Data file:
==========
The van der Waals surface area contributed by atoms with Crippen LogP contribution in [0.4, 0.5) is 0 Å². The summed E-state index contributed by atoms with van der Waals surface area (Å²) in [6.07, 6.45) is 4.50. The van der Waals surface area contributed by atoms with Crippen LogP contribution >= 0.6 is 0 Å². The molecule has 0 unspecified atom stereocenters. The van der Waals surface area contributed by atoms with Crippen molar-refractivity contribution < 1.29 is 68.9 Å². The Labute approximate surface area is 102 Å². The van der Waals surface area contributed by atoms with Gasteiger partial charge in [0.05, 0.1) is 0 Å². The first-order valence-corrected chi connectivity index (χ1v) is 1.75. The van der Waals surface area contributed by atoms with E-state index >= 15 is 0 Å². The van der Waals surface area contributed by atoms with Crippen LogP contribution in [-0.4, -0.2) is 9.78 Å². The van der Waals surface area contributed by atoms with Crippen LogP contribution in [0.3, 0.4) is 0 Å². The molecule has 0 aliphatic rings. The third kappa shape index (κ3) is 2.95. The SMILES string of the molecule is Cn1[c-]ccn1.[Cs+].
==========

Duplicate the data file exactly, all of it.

The van der Waals surface area contributed by atoms with Crippen LogP contribution in [0.4, 0.5) is 0 Å². The summed E-state index contributed by atoms with van der Waals surface area (Å²) in [6.07, 6.45) is 4.50. The van der Waals surface area contributed by atoms with Crippen LogP contribution >= 0.6 is 0 Å². The molecule has 0 unspecified atom stereocenters. The van der Waals surface area contributed by atoms with Crippen molar-refractivity contribution < 1.29 is 68.9 Å². The Labute approximate surface area is 102 Å². The van der Waals surface area contributed by atoms with Gasteiger partial charge in [0.05, 0.1) is 0 Å². The first-order valence-corrected chi connectivity index (χ1v) is 1.75. The van der Waals surface area contributed by atoms with E-state index >= 15 is 0 Å². The van der Waals surface area contributed by atoms with Crippen LogP contribution in [-0.4, -0.2) is 9.78 Å². The van der Waals surface area contributed by atoms with Crippen LogP contribution in [0.3, 0.4) is 0 Å². The molecule has 0 aliphatic rings. The third kappa shape index (κ3) is 2.95. The SMILES string of the molecule is Cn1[c-]ccn1.[Cs+].